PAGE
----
By Ian Hilbert
Ian works for the Wildlife Trust for Beds, Cambs & Northants (BCN) as a Reserve Officer. He is part of the team that carries out practical habitat management on nature reserves across Northamptonshire – it's like gardening, but on steroids! Everything is done on a much larger scale than in a garden and often with much larger equipment.
The aim of our work is to create or maintain a wide range of habitats for wildlife to live in.
Within Rockingham Forest there are several Wildlife Trust BCN nature reserves, some of which are Ancient Woodlands, meaning they have been continuously wooded since at least 1600. These relics of the former forest include Short Wood and Southwick Wood near Oundle, Kings Wood in Corby, and Old Sulehay near Wansford. There’s also Glapthorn Cow Pastures, which is now a wood but, as the name implies, it wasn’t always that way!
What is coppicing? A definition could be ‘the cutting down, to ground level, of trees and shrubs to stimulate new growth’. This looks very harsh when it’s first done, but it stimulates a natural response in the trees. Possibly this evolved to cope with Mammoths or Straight-tusked Elephants who would have pushed their way through the forests of Northern Europe in the not-so-distant past.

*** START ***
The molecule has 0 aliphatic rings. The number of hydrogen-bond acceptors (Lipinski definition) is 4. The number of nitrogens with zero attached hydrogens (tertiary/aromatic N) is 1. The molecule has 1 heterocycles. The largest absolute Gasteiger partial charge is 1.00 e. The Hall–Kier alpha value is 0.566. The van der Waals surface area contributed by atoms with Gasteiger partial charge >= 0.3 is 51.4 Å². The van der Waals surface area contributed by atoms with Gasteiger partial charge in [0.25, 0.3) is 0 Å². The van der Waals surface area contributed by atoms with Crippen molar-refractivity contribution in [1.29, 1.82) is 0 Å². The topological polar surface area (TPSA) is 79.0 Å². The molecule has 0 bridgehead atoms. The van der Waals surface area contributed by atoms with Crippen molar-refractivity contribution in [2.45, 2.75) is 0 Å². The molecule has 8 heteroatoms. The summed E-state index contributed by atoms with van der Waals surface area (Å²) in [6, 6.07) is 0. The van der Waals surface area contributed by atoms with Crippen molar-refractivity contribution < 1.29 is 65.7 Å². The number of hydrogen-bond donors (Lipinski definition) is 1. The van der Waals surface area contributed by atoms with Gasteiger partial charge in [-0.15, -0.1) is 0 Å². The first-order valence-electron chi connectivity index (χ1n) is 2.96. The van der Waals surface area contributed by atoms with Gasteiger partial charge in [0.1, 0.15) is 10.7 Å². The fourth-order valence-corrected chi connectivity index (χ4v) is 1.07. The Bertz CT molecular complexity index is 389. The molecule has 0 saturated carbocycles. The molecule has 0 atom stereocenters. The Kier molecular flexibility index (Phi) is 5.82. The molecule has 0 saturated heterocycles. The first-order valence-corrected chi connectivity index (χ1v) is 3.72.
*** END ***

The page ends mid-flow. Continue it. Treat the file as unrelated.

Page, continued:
Most of our native deciduous trees (those that lose their leaves in winter) respond in the same way if they are cut to the ground. This cutting back rejuvenates the tree and it throws out new shoots if protected from being grazed by cattle, rabbits and, especially, deer.
Traditionally the coppicing was carried out on a 10 , 15 or 20 year rotation. The trunks that you saw through would have been just that old, but the stools (roots) that they grew from could be many times that age. Some of the oldest trees in our reserves are not the mighty Oaks we can recognise – but Ash or Hazel coppice stools which could be hundreds of years old. The picture here shows a magnificent stool in Old Sulehay which must be many hundreds of years old
The coppicing we carry out tends to be of Hazel, this is an understory plant, meaning that it can exist in the shade of larger trees. However, whilst it ‘waits in the shade’ it doesn’t grow very quickly or set seed – it needs more direct sunlight to do that. Should one of the larger trees fall down or be felled, then the Hazels will put on a spurt of growth. This is important as, traditionally, coppicing left a few large trees standing in the same area. These trees would be left to provide much larger timber for houses and, famously, ships for the Navy.
Historically, humans have used this natural response to provide conveniently sized building material as well as fuel for cooking. It is very likely that the woods within the Rockingham Forest area would have been very heavily managed by humans throughout most of history. It is only in the last 175 years or so that coal became readily available – prior to that, burning wood or other vegetation would have provided heat. The woods would have provided food from the grazing animals as well as, in effect, being intensively farmed for wood products. So a lot of the woods that we see now are, in fact, derelict, abandoned ‘farms’ for wood. In a lot of places the last time the trees would have been coppiced seems to be around World War 2.
What’s this got to do with wildlife? The woods we have today are marvellous places for some sorts wildlife – the species that can cope with a wood that has a continuous cover of leaves during the summer.